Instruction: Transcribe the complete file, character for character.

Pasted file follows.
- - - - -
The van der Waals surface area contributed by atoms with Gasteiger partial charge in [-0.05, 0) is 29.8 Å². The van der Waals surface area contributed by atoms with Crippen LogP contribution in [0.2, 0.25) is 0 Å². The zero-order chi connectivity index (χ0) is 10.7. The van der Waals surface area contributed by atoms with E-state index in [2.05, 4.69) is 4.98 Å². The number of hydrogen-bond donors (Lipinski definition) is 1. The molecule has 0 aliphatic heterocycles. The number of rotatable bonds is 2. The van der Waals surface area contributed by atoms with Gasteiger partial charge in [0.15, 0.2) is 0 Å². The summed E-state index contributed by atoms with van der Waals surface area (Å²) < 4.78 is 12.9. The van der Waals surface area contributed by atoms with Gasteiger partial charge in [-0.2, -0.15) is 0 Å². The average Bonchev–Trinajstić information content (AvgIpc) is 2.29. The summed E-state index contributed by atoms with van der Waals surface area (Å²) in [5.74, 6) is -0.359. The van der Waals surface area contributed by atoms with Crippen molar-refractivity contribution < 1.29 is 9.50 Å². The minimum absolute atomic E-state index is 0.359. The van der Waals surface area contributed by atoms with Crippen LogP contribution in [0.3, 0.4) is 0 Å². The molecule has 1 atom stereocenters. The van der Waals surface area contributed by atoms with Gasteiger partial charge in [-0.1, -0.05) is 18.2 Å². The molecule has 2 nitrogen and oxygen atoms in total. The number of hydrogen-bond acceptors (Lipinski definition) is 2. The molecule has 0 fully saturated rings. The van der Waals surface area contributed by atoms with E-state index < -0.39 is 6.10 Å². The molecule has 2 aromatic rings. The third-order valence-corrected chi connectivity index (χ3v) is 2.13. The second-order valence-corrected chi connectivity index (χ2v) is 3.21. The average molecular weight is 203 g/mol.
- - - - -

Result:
The van der Waals surface area contributed by atoms with Gasteiger partial charge in [-0.05, 0) is 29.8 Å². The van der Waals surface area contributed by atoms with Crippen LogP contribution in [0.2, 0.25) is 0 Å². The zero-order chi connectivity index (χ0) is 10.7. The van der Waals surface area contributed by atoms with E-state index in [2.05, 4.69) is 4.98 Å². The number of hydrogen-bond donors (Lipinski definition) is 1. The molecule has 0 aliphatic heterocycles. The number of rotatable bonds is 2. The van der Waals surface area contributed by atoms with Gasteiger partial charge in [0.15, 0.2) is 0 Å². The summed E-state index contributed by atoms with van der Waals surface area (Å²) < 4.78 is 12.9. The van der Waals surface area contributed by atoms with Gasteiger partial charge in [-0.2, -0.15) is 0 Å². The average Bonchev–Trinajstić information content (AvgIpc) is 2.29. The summed E-state index contributed by atoms with van der Waals surface area (Å²) in [5.74, 6) is -0.359. The van der Waals surface area contributed by atoms with Crippen molar-refractivity contribution < 1.29 is 9.50 Å². The minimum absolute atomic E-state index is 0.359. The van der Waals surface area contributed by atoms with Crippen LogP contribution in [0.3, 0.4) is 0 Å². The molecule has 1 atom stereocenters. The van der Waals surface area contributed by atoms with Gasteiger partial charge in [-0.1, -0.05) is 18.2 Å². The molecule has 2 nitrogen and oxygen atoms in total. The number of hydrogen-bond acceptors (Lipinski definition) is 2. The molecule has 0 fully saturated rings. The van der Waals surface area contributed by atoms with E-state index < -0.39 is 6.10 Å². The molecule has 2 aromatic rings. The third-order valence-corrected chi connectivity index (χ3v) is 2.13. The second-order valence-corrected chi connectivity index (χ2v) is 3.21. The average molecular weight is 203 g/mol.